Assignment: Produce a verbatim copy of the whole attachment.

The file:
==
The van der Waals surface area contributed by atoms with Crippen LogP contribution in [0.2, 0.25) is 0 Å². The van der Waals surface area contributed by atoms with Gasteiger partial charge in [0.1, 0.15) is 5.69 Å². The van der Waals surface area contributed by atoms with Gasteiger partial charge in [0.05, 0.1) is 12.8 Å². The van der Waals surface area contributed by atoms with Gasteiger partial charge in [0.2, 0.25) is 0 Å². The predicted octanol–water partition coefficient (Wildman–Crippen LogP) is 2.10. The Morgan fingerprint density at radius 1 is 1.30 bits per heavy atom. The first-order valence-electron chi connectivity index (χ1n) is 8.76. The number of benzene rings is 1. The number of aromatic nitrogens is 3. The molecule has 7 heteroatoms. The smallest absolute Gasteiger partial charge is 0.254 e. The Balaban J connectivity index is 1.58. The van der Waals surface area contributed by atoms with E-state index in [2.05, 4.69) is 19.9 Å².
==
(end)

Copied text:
The van der Waals surface area contributed by atoms with Crippen LogP contribution in [0.2, 0.25) is 0 Å². The van der Waals surface area contributed by atoms with Gasteiger partial charge in [0.1, 0.15) is 5.69 Å². The van der Waals surface area contributed by atoms with Gasteiger partial charge in [0.05, 0.1) is 12.8 Å². The van der Waals surface area contributed by atoms with Gasteiger partial charge in [0.2, 0.25) is 0 Å². The predicted octanol–water partition coefficient (Wildman–Crippen LogP) is 2.10. The Morgan fingerprint density at radius 1 is 1.30 bits per heavy atom. The first-order valence-electron chi connectivity index (χ1n) is 8.76. The number of benzene rings is 1. The number of aromatic nitrogens is 3. The molecule has 7 heteroatoms. The smallest absolute Gasteiger partial charge is 0.254 e. The Balaban J connectivity index is 1.58. The van der Waals surface area contributed by atoms with E-state index in [2.05, 4.69) is 19.9 Å².